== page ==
Thoughts

Powered or Non-Powered: Medical Carts That Make a Difference

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Medical carts are becoming more and more common for aiding healthcare professionals. These handy trolleys help doctors and nurses carry the tools of their profession nearly anywhere they are needed in a facility. Deciding whether a medical cart should be powered or non-powered depends to a great extent on the facility as well as those who use them.

Thanks primarily to modern engineering, mobile medical carts can include almost any requirement. Regardless of the need, there is probably a selection to be chosen from.

Designs

The whole point of a medical cart is to provide a work area that is easy to move throughout a facility, wherever it might be needed. This makes it imperative that it is easy to move as well as to use. This necessitates that it be lightweight and maneuverable.

A cart that is of a good size is easy to move to wherever it is needed. Carts that are nonpowered are usually smaller and easier to bring to a patient’s room and bedside. By contrast, a cart should be big enough to transport supplies and equipment that is heavier without causing healthcare workers to strain or injure themselves.

Non-powered carts are almost always lighter than powered carts, which means that power carts are heavier and more difficult to maneuver.

Powered vs. Non-Powered Options

Anytime there is an intent to add a computer to a cart, there is a need for power. This almost always requires that the computer have its own power source to keep it running. Unfortunately, this requires the batteries be included on a cart, which makes it larger and heavier to accommodate them. Remember also that there might be a need to power peripheral devices as well, which will also require battery power. These peripheral devices might include, for example, barcode scanners and printers. Medical carts that have electrically locking medication drawers also require power.

Charging Plans

Anytime there is a demand for battery-powered mobile medical carts, there needs to be accommodations made for recharging the equipment. This requires that everyone knows how long the battery in the device lasts, and well as the provisions for recharging the device and who will be responsible for that task.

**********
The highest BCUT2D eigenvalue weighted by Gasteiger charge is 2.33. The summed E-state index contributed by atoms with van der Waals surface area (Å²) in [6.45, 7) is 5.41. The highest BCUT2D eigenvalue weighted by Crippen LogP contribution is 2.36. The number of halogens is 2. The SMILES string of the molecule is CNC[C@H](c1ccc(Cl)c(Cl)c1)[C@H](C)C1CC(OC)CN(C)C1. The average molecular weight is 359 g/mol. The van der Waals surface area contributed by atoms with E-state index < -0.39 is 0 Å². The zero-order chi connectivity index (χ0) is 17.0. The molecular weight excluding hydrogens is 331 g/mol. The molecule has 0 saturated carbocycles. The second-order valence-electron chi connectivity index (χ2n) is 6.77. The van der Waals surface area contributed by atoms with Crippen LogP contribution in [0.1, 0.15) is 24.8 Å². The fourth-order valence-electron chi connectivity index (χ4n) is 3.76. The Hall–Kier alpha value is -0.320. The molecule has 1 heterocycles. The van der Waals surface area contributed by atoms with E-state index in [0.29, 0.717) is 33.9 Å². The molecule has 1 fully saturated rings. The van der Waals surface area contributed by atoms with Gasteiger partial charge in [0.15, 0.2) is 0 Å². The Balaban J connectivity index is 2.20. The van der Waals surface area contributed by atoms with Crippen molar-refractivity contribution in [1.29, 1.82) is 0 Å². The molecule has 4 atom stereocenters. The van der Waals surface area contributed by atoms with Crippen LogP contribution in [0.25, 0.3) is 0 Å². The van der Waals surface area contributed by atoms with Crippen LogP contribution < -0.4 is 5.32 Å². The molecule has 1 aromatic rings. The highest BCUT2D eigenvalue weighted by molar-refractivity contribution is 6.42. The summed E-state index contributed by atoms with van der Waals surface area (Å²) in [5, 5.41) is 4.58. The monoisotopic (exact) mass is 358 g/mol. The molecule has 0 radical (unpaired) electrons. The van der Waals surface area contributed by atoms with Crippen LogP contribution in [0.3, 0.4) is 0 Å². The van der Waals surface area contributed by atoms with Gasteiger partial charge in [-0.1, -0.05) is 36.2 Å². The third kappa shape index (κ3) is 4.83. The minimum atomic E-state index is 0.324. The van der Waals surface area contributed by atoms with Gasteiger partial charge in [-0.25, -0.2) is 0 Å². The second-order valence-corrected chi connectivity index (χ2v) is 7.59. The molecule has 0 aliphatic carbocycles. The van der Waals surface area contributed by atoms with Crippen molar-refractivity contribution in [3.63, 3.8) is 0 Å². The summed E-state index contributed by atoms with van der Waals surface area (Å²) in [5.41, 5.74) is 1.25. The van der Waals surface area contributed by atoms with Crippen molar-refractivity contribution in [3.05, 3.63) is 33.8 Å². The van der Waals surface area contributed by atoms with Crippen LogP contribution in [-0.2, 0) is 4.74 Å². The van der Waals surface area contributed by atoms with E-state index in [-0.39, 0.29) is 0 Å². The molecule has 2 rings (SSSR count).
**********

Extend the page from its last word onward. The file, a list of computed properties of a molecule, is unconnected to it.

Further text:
Computer batteries normally hold a longer charge than that of medical carts, although some carts can run for as much as 8-12 hours on a single charge, more than enough for a single shift. Batteries take as few as 2- to 21/2 hours to recharge.

Determining how a battery will be recharged is another part of the discussion about whether a facility elects to use powered or nonpowered medical carts. Some computers also allow for “hot-swap” capabilities, which allows batteries to be changed while the computer is running. Without this, a computer with a dead battery must be plugged in when the battery is dead. This can be very inconvenient, especially in the thick of a busy day.

Which is Right For Your Needs?

Deciding whether a powered or nonpowered medical cart is right for you depends largely on need. Fortunately, technology has been able to keep up with the variety that is needed. Beyond that, power availability, worker choice, and how to keep the equipment running is all to be considered. Fortunately, with all of the options that are available, making a choice that is best for a particular facility is usually easy.

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